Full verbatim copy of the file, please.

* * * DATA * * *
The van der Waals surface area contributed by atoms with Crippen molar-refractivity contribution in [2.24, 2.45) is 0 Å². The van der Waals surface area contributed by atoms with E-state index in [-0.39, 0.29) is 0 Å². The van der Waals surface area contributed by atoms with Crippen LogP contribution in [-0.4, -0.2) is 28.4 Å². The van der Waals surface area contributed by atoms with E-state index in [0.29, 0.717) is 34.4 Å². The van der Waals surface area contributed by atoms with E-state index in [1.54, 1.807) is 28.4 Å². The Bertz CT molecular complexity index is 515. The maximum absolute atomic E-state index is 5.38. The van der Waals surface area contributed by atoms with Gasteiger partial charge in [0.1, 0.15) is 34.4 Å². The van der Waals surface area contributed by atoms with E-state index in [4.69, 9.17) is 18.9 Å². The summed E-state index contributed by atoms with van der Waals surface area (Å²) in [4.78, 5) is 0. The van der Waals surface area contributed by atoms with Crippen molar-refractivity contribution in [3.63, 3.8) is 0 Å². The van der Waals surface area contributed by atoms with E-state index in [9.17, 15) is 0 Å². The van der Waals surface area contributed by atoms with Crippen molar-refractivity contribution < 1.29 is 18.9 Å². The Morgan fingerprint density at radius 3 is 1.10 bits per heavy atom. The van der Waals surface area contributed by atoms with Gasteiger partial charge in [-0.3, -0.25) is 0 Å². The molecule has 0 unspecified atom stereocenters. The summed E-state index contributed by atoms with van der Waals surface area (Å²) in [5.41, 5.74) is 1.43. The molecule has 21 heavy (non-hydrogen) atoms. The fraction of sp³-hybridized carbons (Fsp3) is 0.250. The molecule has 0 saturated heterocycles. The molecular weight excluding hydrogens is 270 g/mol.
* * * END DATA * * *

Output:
The van der Waals surface area contributed by atoms with Crippen molar-refractivity contribution in [2.24, 2.45) is 0 Å². The van der Waals surface area contributed by atoms with E-state index in [-0.39, 0.29) is 0 Å². The van der Waals surface area contributed by atoms with Crippen LogP contribution in [-0.4, -0.2) is 28.4 Å². The van der Waals surface area contributed by atoms with E-state index in [0.29, 0.717) is 34.4 Å². The van der Waals surface area contributed by atoms with E-state index in [1.54, 1.807) is 28.4 Å². The Bertz CT molecular complexity index is 515. The maximum absolute atomic E-state index is 5.38. The van der Waals surface area contributed by atoms with Gasteiger partial charge in [0.1, 0.15) is 34.4 Å². The van der Waals surface area contributed by atoms with E-state index in [4.69, 9.17) is 18.9 Å². The summed E-state index contributed by atoms with van der Waals surface area (Å²) in [4.78, 5) is 0. The van der Waals surface area contributed by atoms with Crippen molar-refractivity contribution in [3.63, 3.8) is 0 Å². The van der Waals surface area contributed by atoms with E-state index in [9.17, 15) is 0 Å². The van der Waals surface area contributed by atoms with Crippen molar-refractivity contribution < 1.29 is 18.9 Å². The Morgan fingerprint density at radius 3 is 1.10 bits per heavy atom. The van der Waals surface area contributed by atoms with Gasteiger partial charge in [-0.3, -0.25) is 0 Å². The molecule has 0 unspecified atom stereocenters. The summed E-state index contributed by atoms with van der Waals surface area (Å²) in [5.41, 5.74) is 1.43. The molecule has 21 heavy (non-hydrogen) atoms. The fraction of sp³-hybridized carbons (Fsp3) is 0.250. The molecule has 0 saturated heterocycles. The molecular weight excluding hydrogens is 270 g/mol.